In most cases, your dog's body shouldn't go into heat for a few months after pregnancy, but individuals can have irregular cycles. The fact is, how long after pregnancy a dog has her next period, or goes into estrus or heat, varies widely.
Most female dogs experience a first heat cycle at the age of 6 months. Unless spayed or pregnant, they'll go into heat every six months for the rest of their lives. Dog heat cycle's breaks down into proestrus, estrus, diestrus and anestrus.
During the nine-day proestrus, a dog starts bleeding but she won't allow males to breed. During estrus, another nine-day cycle, she's fertile and allows mating. Diestrus lasts two to three months, whether or not a pregnancy is involved. The hormone progesterone takes control of her reproductive organs. If she's pregnant, her gestation is about two months. During anestrus, her body sends no sex signals.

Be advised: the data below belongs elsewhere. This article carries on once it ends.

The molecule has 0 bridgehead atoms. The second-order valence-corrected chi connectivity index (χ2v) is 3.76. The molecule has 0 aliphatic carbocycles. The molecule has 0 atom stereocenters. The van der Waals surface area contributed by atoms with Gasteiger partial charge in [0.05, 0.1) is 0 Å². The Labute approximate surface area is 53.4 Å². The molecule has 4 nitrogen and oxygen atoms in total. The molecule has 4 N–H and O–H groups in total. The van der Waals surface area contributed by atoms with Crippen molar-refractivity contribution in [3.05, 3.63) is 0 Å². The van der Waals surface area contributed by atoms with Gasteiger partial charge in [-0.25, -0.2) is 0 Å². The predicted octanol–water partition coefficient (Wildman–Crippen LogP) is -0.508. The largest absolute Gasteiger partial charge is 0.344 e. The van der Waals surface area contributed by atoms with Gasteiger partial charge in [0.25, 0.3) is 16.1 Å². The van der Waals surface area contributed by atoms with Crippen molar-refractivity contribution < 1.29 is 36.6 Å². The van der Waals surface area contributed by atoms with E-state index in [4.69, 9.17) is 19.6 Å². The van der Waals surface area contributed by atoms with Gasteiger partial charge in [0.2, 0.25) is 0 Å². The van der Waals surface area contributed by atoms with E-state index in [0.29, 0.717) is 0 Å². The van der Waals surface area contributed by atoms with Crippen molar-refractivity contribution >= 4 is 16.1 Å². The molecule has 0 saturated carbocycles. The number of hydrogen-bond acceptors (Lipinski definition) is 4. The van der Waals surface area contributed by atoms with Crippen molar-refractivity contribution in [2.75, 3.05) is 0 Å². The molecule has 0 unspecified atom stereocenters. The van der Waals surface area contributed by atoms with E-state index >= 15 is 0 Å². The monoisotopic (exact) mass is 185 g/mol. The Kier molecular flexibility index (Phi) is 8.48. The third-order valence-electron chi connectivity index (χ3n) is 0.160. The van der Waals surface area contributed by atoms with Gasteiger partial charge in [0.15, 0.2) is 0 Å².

During the anestrus stage, your dog's ovaries remain inactive, and she isn't interested in attracting males. Anestrus lasts between one and six months. That's a wide range, but figure three to four months for the average dog. If your dog's anestrus falls on the low end of the scale, she could go back into heat shortly after weaning her puppies.
If you decide to have your dog spayed after her puppies are weaned, you must schedule the surgery before she goes into heat again. Many vets either won't perform a spay when a dog is in heat or will charge more for it. Because her reproductive organs are swollen, the operation becomes more complicated and time-consuming.
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